We need to be braver and invest in change within the industry to ensure the quality of homes whilst also building at scale. That’s according to sector influencers at VIVID’s Housing Forum who gathered to debate the importance of quantity and quality.
The forum brought together 150 industry leaders, professionals and commentators to debate the impact of build quality on customer wellbeing amid a housing crisis. The forum was facilitated by VIVID Chief Executive, Mark Perry and speakers included, Polly Toynbee, Guardian journalist, broadcaster and author, Rosie Toogood, CEO of Legal & General Modular Homes, Paul Kitson, Director – Markets, Partners, Places at Homes England and Mike Shepherd, VIVID’s Director of New Business and Development.
During the event experts focussed on the impact of austerity on the housing industry over the last 10 years and how this has translated to customers. Drawing on aspects from her forthcoming new book ‘The Lost Decade’, Polly Toynbee highlighted the correlation between government cuts and the increase in homelessness and decrease in average pay and affordable homes.
Polly said: “Over the last decade, we’ve seen the erosion of social housing due to lack of funding and schemes such as Right to Buy. Housing has become a piggy bank for private investment. It’ll take at least 10 years for us to recover and get back to where we were in 2009. We then we need to strive forward together. It will take very heavy lifting but it can be done. Now is a good time for construction when the state can borrow at low interest rates — so long as a significant part of that investment is in housing and it’s built to last.”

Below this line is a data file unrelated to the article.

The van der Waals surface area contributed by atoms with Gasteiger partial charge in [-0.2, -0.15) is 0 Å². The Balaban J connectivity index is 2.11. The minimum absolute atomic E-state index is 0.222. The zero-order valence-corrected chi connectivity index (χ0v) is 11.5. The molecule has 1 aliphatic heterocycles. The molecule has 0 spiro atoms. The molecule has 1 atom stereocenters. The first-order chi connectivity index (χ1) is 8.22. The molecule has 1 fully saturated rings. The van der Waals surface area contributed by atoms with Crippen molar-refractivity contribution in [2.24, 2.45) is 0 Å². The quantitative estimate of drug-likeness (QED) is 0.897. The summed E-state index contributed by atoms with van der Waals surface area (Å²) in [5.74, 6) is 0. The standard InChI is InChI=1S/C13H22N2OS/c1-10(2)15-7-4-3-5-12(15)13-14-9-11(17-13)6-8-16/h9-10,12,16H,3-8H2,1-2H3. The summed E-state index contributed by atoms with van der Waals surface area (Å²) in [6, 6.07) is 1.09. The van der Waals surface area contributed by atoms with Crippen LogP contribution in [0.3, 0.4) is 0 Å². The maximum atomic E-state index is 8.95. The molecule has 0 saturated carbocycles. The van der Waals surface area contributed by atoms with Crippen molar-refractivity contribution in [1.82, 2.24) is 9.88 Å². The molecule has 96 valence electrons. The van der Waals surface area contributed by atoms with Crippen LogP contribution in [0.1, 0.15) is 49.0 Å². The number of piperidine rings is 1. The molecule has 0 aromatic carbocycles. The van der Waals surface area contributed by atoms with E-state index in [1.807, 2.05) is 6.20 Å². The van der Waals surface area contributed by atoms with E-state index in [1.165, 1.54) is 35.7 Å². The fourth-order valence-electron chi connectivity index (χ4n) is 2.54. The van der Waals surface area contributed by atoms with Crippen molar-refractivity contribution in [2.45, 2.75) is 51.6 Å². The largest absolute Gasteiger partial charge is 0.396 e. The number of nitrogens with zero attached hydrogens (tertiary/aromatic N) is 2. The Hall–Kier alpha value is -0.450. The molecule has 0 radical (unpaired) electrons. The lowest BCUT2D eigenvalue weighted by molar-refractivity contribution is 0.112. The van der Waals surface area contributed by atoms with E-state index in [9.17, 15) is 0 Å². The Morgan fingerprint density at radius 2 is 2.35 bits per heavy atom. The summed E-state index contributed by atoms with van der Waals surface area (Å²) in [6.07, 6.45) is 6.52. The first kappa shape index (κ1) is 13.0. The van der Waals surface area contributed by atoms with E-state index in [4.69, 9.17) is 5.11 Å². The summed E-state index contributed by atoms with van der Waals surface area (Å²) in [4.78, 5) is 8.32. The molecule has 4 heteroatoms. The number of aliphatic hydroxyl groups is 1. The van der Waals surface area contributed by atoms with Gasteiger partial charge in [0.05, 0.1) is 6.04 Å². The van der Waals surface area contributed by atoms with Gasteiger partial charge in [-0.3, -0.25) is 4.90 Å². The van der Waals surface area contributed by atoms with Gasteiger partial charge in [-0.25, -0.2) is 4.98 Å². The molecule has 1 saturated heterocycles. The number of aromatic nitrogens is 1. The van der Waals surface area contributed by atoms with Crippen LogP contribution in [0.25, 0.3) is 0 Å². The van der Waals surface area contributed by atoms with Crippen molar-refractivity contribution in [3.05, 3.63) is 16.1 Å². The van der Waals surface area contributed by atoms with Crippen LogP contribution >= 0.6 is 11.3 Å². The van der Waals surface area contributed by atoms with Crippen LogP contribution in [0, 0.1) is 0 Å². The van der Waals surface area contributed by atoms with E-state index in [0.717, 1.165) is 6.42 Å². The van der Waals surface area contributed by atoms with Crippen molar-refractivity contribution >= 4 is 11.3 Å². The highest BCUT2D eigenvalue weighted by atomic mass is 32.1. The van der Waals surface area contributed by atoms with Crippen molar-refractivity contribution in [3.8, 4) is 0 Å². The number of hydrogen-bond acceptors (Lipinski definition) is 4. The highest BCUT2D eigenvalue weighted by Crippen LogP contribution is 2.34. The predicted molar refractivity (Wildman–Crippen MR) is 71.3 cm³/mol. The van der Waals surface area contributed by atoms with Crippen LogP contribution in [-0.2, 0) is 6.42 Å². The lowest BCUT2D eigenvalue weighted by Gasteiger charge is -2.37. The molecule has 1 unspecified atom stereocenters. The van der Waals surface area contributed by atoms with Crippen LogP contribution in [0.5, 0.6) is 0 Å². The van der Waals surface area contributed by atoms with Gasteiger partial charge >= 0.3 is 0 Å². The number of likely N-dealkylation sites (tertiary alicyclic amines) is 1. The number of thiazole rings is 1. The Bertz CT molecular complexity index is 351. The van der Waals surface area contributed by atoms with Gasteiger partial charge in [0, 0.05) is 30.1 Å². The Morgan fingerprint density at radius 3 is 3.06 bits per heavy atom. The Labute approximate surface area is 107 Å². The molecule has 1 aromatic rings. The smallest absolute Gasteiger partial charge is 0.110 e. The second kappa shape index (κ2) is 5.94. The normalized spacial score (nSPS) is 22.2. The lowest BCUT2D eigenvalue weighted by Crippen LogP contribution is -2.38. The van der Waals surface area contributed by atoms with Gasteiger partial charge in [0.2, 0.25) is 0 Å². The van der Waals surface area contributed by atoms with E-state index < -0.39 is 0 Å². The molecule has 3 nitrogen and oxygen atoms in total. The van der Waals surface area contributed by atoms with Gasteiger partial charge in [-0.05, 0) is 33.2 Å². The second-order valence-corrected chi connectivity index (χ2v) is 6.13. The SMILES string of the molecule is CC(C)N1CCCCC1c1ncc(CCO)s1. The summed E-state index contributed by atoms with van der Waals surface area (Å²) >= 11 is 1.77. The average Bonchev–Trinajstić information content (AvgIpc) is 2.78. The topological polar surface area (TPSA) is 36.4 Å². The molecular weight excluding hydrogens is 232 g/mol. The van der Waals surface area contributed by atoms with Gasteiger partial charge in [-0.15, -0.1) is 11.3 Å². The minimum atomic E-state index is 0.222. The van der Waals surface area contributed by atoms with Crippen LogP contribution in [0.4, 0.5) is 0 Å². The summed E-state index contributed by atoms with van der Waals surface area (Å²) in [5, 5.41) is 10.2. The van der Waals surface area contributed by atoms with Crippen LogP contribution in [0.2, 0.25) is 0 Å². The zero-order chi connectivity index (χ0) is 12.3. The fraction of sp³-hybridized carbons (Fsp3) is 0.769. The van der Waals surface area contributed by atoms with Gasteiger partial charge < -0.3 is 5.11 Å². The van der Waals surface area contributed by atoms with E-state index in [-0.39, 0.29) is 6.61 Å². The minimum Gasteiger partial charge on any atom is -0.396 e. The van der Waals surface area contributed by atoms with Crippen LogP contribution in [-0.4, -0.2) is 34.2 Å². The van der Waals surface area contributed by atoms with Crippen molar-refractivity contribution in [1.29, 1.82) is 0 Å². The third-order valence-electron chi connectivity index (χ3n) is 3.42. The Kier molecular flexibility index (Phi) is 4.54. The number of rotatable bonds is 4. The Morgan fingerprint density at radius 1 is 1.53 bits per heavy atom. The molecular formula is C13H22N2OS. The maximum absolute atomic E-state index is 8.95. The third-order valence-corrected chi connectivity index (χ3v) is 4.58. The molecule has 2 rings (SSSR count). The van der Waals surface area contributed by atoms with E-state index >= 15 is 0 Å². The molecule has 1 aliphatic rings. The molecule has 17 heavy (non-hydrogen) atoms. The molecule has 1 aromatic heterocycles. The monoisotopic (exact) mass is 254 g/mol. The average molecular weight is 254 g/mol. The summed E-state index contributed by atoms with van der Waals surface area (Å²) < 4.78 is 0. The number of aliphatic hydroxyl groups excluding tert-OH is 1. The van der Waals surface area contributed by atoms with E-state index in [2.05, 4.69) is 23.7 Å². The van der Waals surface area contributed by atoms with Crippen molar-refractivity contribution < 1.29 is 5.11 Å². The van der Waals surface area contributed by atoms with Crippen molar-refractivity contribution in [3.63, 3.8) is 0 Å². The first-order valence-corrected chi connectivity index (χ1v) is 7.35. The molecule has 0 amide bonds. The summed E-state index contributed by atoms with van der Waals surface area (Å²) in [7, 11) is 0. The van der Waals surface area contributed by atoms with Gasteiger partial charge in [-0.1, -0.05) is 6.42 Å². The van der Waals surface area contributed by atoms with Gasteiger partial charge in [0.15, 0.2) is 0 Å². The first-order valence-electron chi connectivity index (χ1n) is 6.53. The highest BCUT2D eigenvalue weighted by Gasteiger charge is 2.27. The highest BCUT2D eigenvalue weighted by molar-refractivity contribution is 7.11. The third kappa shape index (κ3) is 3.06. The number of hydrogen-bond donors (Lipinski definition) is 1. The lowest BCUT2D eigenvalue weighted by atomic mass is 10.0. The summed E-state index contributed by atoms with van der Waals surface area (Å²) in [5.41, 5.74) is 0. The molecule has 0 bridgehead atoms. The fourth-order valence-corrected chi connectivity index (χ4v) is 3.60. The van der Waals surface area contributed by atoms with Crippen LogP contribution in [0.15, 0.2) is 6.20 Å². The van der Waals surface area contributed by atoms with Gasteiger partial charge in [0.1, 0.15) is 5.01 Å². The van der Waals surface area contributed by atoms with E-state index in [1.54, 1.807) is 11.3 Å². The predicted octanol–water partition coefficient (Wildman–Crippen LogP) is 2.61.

A wide range of aspects were discussed in relation to build quality including safety, security, creating community spirit and energy efficiency.
Acknowledging the continuing need to build more affordable homes, industry leaders highlighted that focussing too heavily on the number of homes being built across the country can have a negative impact on the quality of existing homes and the build of new ones.
Mark Perry, Chief Executive of VIVID, said: “We operate in an environment where the need for homes is as great as it’s been for a generation. We believe in more homes, bright futures, so whilst we need to build in volume to give everyone a place to call home, what’s equally significant is to consider what’s important to those living in our homes so they can thrive. The quality of homes being built and repair standards of existing homes has been impacted. The only way to change this is to invest in changing the industry. We need to be braver in improving the methods of housebuilding, trade skills and forming greater partnerships.”
Rosie Toogood, CEO of Legal and General Modular Homes added: “The customer defines value and we’ve got a lot to learn. To drive quality, productivity and shorten lead times on homes it’s imperative the sector looks at investing more in the training of its workforce. This will give greater capabilities and deliver more innovation. Modern methods of construction, like modular homes, allows us to be able to define quality better and build quickly. We manufacture so many products across the country, we should be manufacturing homes at scale too.”
The forum also covered the importance of the community when it comes to customer wellbeing with Polly Toynbee highlighting the need for investment in community organisers in new developments to help neighbourhoods thrive.
She said, “Communities don’t automatically happen on new estates, it’s important to appoint in organisers and make spaces where people can meet and come together.”
Paul Kitson, Director – Markets, Partners, Places at Homes England commented: “In a modern era, technology like social media can also help boost communities.”
Investment into energy efficiency also needs to be high on the government’s priority list say the speakers. All agreed that gas boilers should be eradicated from homes and replaced with renewable energy alternatives. Eco-friendly build methods should also be adopted to look after the local environment and keep customers bills low.
Later in the year a new research project will start on the quality v quantity of social housing provision which VIVID has commissioned in partnership with the University of Birmingham and their Centre for Household Assets and Savings Management.